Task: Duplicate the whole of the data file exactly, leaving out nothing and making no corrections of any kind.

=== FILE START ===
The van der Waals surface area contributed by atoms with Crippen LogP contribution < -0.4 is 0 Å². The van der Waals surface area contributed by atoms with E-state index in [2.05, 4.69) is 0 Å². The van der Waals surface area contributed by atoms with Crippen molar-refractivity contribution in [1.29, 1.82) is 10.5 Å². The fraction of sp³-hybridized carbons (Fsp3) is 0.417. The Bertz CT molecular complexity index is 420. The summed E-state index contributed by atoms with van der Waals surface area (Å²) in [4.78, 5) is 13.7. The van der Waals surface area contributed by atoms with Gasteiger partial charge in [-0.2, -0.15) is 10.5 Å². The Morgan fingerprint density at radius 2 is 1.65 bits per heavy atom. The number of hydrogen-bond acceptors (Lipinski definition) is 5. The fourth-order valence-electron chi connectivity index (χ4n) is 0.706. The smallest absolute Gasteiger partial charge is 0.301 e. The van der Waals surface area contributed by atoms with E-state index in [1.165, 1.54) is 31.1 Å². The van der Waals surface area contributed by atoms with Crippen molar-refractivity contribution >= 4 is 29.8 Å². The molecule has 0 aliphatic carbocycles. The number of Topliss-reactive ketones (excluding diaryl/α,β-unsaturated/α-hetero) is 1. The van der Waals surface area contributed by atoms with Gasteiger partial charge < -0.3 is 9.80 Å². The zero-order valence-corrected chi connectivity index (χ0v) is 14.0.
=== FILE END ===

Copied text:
The van der Waals surface area contributed by atoms with Crippen LogP contribution < -0.4 is 0 Å². The van der Waals surface area contributed by atoms with E-state index in [2.05, 4.69) is 0 Å². The van der Waals surface area contributed by atoms with Crippen molar-refractivity contribution in [1.29, 1.82) is 10.5 Å². The fraction of sp³-hybridized carbons (Fsp3) is 0.417. The Bertz CT molecular complexity index is 420. The summed E-state index contributed by atoms with van der Waals surface area (Å²) in [4.78, 5) is 13.7. The van der Waals surface area contributed by atoms with Gasteiger partial charge in [-0.2, -0.15) is 10.5 Å². The Morgan fingerprint density at radius 2 is 1.65 bits per heavy atom. The number of hydrogen-bond acceptors (Lipinski definition) is 5. The fourth-order valence-electron chi connectivity index (χ4n) is 0.706. The smallest absolute Gasteiger partial charge is 0.301 e. The van der Waals surface area contributed by atoms with E-state index in [1.165, 1.54) is 31.1 Å². The van der Waals surface area contributed by atoms with Crippen molar-refractivity contribution >= 4 is 29.8 Å². The molecule has 0 aliphatic carbocycles. The number of Topliss-reactive ketones (excluding diaryl/α,β-unsaturated/α-hetero) is 1. The van der Waals surface area contributed by atoms with Gasteiger partial charge < -0.3 is 9.80 Å². The zero-order valence-corrected chi connectivity index (χ0v) is 14.0.